What’s missing from your newspaper?

We all have our favorite comic strips. Sure, we can read them online, or in a collection. But there’s nothing like the joy of opening your newspaper and seeing a brand new comic strip with your favorite characters staring up at you. Obviously, it’s not possible to have every comic strip in every paper. There are issues with space, syndicates, contracts with other papers, etc.

But, for a moment, let’s imagine that you were the one who decided which comic strips went in the newspaper that you read every day. What would you add? One caveat… the strip needs to be currently created. (No fair asking to see Calvin in your paper; Bill Watterson retired 15 years ago. And yes, it’s really been that long, the last strip ran in 1995.)

Personally, I’d love to see Stone Soup in my newspaper (which is The Washington Post.) I try to catch up with Val, Joan, Wally, Andy, Holly, Alyx, Evie and Max as much as possible online… but I always end up missing part of the plot. The books just can’t come out fast enough.

How about you? What’s missing from your paper?


Calvin and Hobbes postage stamp

Are you a fan of Calvin and Hobbes? (Who isn’t?)

For the first time ever, Calvin and his stuffed tiger legally appear on something other than a book. In July, the United States Postal Service released a collection of “Sunday Funnies” stamps . Ironically, the Calvin stamp is included with several long running comics that haven’t known when to leave the party.

Archie first appeared in 1946, Beetle Bailey in 1950, Dennis the Menace in 1951 and Garfield in 1978. All are still being published, even if the original creator has passed away or is only marginally involved. In stark contrast, Bill Watterson drew every panel of Calvin and Hobbes and it only ran from 1985 to 1995. As a children’s librarian, I can tell you that Calvin isn’t going away anytime soon. In fact, it’s probably the most popular series at our library… not just counting comics.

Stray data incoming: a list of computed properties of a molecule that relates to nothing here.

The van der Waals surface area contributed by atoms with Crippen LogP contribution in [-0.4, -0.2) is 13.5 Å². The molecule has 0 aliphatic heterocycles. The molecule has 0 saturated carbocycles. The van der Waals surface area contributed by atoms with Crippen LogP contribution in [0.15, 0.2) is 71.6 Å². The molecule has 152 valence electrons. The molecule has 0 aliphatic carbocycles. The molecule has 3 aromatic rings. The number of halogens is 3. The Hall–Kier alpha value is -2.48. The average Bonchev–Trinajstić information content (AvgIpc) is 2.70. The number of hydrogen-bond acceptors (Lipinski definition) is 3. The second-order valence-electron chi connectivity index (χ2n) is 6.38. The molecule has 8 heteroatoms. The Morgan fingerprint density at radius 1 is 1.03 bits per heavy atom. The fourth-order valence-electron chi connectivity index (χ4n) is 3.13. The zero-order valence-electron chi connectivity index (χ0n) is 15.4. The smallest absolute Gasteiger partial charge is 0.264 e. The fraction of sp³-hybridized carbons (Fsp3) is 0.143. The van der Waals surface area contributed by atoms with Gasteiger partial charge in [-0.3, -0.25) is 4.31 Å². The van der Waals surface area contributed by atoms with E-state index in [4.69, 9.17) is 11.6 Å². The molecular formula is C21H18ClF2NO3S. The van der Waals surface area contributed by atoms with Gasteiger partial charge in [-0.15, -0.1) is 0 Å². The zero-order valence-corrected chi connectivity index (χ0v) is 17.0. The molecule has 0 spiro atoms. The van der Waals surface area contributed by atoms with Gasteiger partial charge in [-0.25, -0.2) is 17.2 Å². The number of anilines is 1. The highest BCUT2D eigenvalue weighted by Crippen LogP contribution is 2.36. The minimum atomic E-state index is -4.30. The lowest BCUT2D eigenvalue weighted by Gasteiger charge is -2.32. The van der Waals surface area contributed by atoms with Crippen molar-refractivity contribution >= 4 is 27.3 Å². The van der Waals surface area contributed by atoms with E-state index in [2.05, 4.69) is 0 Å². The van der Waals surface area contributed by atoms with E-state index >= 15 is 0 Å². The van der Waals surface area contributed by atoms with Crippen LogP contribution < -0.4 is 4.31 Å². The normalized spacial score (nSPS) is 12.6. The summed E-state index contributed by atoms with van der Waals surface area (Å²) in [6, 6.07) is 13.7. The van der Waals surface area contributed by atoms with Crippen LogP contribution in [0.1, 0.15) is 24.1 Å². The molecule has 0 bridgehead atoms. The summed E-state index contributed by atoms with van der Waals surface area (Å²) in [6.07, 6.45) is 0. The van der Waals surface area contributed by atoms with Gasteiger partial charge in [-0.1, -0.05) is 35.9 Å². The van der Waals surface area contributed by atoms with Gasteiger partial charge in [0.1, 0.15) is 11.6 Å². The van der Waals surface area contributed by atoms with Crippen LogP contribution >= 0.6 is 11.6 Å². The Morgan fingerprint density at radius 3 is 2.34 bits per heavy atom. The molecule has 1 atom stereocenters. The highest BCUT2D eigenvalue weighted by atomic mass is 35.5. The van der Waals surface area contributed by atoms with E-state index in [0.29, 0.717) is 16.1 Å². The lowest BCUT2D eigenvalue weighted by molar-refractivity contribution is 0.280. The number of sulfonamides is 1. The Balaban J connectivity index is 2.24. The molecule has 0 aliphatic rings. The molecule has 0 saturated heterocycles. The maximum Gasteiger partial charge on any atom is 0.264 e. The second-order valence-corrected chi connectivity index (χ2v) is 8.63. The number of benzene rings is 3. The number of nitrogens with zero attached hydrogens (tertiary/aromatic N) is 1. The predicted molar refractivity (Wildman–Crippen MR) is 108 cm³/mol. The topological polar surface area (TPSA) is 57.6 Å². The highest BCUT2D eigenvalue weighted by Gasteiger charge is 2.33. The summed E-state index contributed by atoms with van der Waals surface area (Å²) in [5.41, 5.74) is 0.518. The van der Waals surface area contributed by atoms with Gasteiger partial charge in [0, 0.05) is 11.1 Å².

In 2006, Andrews McMeel released a beautiful three volume set called The Complete Calvin and Hobbes. I’ve never read it. Do you know why? Because it contains every single strip. If I don’t read it, there’s always a possibility that I’ll find one more book or one more strip I haven’t read.

Check out this interview with cartoonist Bill Watterson, his first in over 20 years. I have a lot of respect for him for never allowing his characters to be commercially licensed. Also, I think he makes a valid point in the article about knowing when to walk away.

Have you read every Calvin and Hobbes strip and wish there were more? Take a look at Frazz, currently in the newspapers. It’s got a similar philosophy and sense of humor that Calvin does, with its own quirks thrown in. It’s one of my favorite comic strips.

Originally posted at Wizards Wireless.


For a full helping of awesomeness, head over to Sheldon. It’s about a 10 year old billionaire, his aging grandpa, a talking duck and his lizard son. Plus more!

This is one of those strips that I wish everybody read. Cartoonist Dave Kellett makes me laugh every single day and he’s eased my transition to web comics.

I own tons of collections (including all the Sheldon books of course)… but I only own one original comic strip. It’s this Sheldon strip and I never fail to find it hysterical.

Familiar with Sheldon? Just discovered it? Let me know what you think. Don’t forget to check out Drive, Dave’s new sci fi comic.

Farewell, Cathy